Across both communities, localized efforts such as keep-fit clubs and health talks were commonly implemented to promote health and well-being. While not always explicitly focused on overweight and obesity, these initiatives were both affordable and integrated into existing social and cultural activities, often organized by religious groups—religion being central to social life in Ghana. Local community leaders, especially religious leaders, were central to these efforts and so their awareness of the issue was critical. A study in South Africa found that religious leaders are role models and can indeed play an important role in supporting healthy behaviours (Pradeilles et al., 2016).
While concern about overweight and obesity – in contrast to traditional ideals supporting a larger body size for women – was described by respondents, this was primarily framed in terms of changing body ideals along younger and higher income residents, rather than greater awareness of body size as connected to overall health. Similarly, a CRM study in urban Ghana by Pradeilles et al. found a limited knowledge of the connection between “unhealthy” diets and lifestyles and specific health consequences (2019). A thin body stature was described as primarily desirable among the young. A related systematic review similarly reports that acculturative stress to look slimmer was only reported by younger women and adolescents (Pradeilles et al., 2021).
Health sector leaders were unaware of any upstream policy directives or strategies to guide their activities to address overweight and obesity and dedicated funding was nonexistent, according to these respondents. As such, the burden of addressing the emerging issue fell to local leaders, sharing funding from existing activities. Many local leaders considered the problem to lie with the communities—blaming the Ghanaian tradition of appreciating larger body sizes as a sign of prosperity, or otherwise pushing the responsibility for change on to individual community members. However, healthcare workers largely felt that support to communities was inadequate, and that more funding for education and behavior change communication was required. And the bulk of formal health sector activities focused on treatment – such as for NCDs – rather than prevention.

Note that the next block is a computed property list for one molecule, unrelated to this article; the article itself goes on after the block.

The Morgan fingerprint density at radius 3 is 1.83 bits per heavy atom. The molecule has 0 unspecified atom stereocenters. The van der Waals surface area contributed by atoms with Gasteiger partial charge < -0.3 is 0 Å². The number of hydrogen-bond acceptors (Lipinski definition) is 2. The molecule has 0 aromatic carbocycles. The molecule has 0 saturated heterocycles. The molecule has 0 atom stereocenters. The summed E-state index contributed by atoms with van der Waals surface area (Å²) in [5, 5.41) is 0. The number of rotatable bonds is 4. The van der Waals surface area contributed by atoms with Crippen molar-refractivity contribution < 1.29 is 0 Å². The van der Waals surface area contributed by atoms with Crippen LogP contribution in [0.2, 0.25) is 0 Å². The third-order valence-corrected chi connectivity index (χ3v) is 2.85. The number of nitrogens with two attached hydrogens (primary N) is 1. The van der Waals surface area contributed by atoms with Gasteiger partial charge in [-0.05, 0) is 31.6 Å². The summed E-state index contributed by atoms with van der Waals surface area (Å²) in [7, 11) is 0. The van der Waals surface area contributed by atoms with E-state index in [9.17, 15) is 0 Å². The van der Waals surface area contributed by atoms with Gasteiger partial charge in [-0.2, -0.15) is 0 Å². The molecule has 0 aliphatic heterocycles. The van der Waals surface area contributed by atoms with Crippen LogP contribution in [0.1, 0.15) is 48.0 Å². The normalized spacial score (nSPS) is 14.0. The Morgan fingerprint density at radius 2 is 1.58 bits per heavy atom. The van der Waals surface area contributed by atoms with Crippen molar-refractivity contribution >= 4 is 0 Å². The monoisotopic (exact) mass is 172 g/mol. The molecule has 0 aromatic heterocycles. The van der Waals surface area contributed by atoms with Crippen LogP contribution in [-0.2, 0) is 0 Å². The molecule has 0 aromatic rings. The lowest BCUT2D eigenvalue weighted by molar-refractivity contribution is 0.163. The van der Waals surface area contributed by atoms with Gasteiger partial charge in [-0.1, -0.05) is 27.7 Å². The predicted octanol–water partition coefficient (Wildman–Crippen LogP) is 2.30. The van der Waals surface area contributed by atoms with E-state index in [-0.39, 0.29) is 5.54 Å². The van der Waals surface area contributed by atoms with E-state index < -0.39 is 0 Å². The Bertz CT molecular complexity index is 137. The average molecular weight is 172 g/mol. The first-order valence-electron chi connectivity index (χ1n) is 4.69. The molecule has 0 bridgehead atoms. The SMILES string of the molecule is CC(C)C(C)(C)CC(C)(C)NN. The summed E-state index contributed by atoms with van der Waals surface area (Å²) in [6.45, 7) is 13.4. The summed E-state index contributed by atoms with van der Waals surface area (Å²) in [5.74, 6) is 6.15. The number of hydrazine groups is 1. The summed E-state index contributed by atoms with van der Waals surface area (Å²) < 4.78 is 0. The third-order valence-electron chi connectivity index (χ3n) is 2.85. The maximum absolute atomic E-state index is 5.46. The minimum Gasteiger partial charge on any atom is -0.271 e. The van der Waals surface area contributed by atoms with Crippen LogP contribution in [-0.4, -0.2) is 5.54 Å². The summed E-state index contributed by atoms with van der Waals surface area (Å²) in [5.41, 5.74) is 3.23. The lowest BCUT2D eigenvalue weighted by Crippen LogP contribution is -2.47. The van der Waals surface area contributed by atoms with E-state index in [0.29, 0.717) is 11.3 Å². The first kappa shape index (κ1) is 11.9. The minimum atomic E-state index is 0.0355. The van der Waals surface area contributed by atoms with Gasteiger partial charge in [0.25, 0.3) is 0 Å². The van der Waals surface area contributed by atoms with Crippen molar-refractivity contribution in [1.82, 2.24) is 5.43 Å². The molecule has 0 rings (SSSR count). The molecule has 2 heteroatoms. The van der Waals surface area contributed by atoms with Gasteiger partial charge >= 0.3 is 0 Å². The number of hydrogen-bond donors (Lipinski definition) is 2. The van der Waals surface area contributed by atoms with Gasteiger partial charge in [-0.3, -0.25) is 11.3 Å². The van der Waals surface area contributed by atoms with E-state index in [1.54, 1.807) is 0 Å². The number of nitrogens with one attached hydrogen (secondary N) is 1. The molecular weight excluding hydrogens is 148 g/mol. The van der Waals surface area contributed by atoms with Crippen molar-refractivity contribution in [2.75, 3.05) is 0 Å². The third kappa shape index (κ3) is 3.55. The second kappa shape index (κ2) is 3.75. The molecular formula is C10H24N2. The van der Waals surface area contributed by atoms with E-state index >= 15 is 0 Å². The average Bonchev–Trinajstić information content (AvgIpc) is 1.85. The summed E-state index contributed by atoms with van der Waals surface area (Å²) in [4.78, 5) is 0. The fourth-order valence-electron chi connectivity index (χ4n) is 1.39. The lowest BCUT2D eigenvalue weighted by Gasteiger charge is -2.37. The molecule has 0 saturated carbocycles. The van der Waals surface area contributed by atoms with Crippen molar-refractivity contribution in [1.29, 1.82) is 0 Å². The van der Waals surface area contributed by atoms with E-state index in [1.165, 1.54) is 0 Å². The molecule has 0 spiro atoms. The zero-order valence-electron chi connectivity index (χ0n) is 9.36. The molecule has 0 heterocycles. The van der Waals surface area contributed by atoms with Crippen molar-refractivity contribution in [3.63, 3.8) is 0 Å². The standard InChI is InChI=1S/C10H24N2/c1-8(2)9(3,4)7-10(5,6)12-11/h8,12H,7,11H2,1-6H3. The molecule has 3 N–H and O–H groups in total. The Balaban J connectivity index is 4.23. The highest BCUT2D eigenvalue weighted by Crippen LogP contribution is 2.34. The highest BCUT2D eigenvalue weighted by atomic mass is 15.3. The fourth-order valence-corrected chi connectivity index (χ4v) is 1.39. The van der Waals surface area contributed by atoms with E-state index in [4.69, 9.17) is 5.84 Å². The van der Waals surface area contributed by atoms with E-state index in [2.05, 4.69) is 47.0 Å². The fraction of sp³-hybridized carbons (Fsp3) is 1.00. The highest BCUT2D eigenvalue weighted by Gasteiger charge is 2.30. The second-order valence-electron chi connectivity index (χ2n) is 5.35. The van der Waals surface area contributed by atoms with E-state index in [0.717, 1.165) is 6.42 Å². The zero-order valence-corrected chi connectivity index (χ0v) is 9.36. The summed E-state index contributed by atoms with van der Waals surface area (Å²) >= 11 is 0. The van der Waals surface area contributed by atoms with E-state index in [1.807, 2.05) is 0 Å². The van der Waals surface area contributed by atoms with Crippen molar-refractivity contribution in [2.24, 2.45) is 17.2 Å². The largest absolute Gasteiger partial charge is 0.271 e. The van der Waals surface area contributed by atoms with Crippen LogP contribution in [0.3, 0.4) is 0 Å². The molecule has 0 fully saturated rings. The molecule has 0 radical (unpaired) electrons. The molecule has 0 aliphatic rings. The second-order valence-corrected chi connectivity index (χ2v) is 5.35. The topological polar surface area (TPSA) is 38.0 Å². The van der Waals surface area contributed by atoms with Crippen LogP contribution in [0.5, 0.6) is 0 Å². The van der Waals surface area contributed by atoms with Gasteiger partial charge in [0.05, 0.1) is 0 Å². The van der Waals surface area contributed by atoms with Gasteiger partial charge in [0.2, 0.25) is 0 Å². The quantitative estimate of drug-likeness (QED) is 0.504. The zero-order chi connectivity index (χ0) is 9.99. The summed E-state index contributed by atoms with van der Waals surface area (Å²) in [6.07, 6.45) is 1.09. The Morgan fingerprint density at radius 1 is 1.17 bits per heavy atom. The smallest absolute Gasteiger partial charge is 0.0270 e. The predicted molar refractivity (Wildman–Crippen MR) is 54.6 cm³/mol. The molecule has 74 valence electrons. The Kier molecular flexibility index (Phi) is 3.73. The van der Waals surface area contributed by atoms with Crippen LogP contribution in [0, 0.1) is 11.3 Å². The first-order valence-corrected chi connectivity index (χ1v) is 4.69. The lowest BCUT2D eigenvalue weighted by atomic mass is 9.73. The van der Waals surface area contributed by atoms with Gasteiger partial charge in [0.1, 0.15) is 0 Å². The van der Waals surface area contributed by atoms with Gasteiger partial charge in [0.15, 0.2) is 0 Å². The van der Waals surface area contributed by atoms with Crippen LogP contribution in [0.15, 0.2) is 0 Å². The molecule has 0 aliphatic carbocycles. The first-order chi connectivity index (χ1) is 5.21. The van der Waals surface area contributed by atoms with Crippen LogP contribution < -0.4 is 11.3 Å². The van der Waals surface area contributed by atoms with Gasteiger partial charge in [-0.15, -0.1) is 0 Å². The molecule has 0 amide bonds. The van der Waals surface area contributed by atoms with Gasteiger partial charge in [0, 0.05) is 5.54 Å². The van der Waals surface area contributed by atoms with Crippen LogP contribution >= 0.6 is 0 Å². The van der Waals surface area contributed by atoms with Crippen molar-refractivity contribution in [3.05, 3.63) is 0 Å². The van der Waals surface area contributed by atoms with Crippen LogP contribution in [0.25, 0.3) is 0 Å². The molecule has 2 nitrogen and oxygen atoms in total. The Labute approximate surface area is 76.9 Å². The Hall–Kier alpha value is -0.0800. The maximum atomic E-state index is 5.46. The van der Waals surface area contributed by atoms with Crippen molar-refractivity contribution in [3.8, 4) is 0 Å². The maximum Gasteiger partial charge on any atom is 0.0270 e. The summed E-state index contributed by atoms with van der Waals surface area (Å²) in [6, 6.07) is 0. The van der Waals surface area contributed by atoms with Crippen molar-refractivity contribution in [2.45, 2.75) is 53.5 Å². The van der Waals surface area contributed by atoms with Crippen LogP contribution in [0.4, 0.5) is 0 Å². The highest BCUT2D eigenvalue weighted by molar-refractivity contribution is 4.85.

Eating late at night due to a busy schedule was also considered to be a cause of overweight and obesity. In contrast, study respondents in the more urbanized setting of Accra perceived “fast food” and takeout food to be the more important dietary causes of overweight (Pradeilles et al., 2019). Similar to Tuakli-Wosornu et al., 2014 participants perceived rigorous physical activity such as gym participation as unappealing to women (2014). Many local leaders in this study and in previous studies suggest that women aspire to larger body sizes (Aryeetey, 2016; Tuoyire et al., 2018). However, there was little to no recognition among leaders of the gendered pressures and norms that underlie diet and activity preferences among women: De-Graft Aikins describs the pressures women feel, especially by older female relatives, to limit physical activity and eat highly caloric, cultural prescribed foods during pregnancy and breastfeeding (2011).
Income and time poverty were referred to as drivers of overweight among women. Affordability was suggested to be one barrier to healthy eating—such as the ability to afford plentiful fresh foods. Low-income community members were clearly unable to pay for gym memberships, and they were also described as less likely to seek medical care, where they might be exposed to health education. This highlights the contradiction in local perceptions that weight gain is a sign of prosperity, although the poor and less educated have fewer resources (and potentially less exposure to “western” body ideals) with which to maintain a healthy weight. (Ziraba et al., 2009) analyze trends in overweight and obesity among urban women throughout sub-Saharan Africa and find a higher increase among the urban poor (2009).